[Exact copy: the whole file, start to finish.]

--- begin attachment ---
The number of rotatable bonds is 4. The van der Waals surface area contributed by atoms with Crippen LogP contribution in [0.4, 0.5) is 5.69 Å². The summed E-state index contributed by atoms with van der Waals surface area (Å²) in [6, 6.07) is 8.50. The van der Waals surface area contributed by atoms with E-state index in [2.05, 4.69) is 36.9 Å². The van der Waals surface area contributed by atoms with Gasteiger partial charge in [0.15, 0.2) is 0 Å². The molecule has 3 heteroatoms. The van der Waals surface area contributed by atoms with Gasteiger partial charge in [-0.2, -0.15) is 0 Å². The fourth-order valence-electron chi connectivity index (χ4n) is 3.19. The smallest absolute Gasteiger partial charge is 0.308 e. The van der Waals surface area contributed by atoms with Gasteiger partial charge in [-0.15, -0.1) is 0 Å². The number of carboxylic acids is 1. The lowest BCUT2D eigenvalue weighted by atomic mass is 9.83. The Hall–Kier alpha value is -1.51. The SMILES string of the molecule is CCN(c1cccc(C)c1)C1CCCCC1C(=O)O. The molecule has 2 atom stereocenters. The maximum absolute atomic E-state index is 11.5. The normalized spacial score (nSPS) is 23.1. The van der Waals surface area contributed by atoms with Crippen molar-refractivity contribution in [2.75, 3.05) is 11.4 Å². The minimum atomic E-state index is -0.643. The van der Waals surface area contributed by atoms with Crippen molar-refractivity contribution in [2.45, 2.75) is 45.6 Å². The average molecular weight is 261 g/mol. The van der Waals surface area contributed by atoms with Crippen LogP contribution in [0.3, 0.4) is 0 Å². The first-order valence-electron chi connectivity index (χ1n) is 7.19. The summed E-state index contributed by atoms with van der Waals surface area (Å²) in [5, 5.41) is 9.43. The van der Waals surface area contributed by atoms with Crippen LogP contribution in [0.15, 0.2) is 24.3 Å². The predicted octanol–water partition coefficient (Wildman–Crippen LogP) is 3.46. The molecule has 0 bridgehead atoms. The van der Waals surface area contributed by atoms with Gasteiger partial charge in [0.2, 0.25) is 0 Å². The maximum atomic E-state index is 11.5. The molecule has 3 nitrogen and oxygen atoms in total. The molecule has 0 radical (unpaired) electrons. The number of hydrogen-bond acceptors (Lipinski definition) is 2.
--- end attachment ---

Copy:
The number of rotatable bonds is 4. The van der Waals surface area contributed by atoms with Crippen LogP contribution in [0.4, 0.5) is 5.69 Å². The summed E-state index contributed by atoms with van der Waals surface area (Å²) in [6, 6.07) is 8.50. The van der Waals surface area contributed by atoms with E-state index in [2.05, 4.69) is 36.9 Å². The van der Waals surface area contributed by atoms with Gasteiger partial charge in [0.15, 0.2) is 0 Å². The molecule has 3 heteroatoms. The van der Waals surface area contributed by atoms with Gasteiger partial charge in [-0.2, -0.15) is 0 Å². The fourth-order valence-electron chi connectivity index (χ4n) is 3.19. The smallest absolute Gasteiger partial charge is 0.308 e. The van der Waals surface area contributed by atoms with Gasteiger partial charge in [-0.15, -0.1) is 0 Å². The number of carboxylic acids is 1. The lowest BCUT2D eigenvalue weighted by atomic mass is 9.83. The Hall–Kier alpha value is -1.51. The SMILES string of the molecule is CCN(c1cccc(C)c1)C1CCCCC1C(=O)O. The molecule has 2 atom stereocenters. The maximum absolute atomic E-state index is 11.5. The normalized spacial score (nSPS) is 23.1. The van der Waals surface area contributed by atoms with Crippen molar-refractivity contribution in [2.75, 3.05) is 11.4 Å². The minimum atomic E-state index is -0.643. The van der Waals surface area contributed by atoms with Crippen molar-refractivity contribution in [2.45, 2.75) is 45.6 Å². The average molecular weight is 261 g/mol. The van der Waals surface area contributed by atoms with Crippen LogP contribution in [0.3, 0.4) is 0 Å². The first-order valence-electron chi connectivity index (χ1n) is 7.19. The summed E-state index contributed by atoms with van der Waals surface area (Å²) in [5, 5.41) is 9.43. The van der Waals surface area contributed by atoms with Crippen LogP contribution in [0.15, 0.2) is 24.3 Å². The predicted octanol–water partition coefficient (Wildman–Crippen LogP) is 3.46. The molecule has 0 bridgehead atoms. The van der Waals surface area contributed by atoms with Gasteiger partial charge in [0.2, 0.25) is 0 Å². The maximum atomic E-state index is 11.5. The molecule has 3 nitrogen and oxygen atoms in total. The molecule has 0 radical (unpaired) electrons. The number of hydrogen-bond acceptors (Lipinski definition) is 2.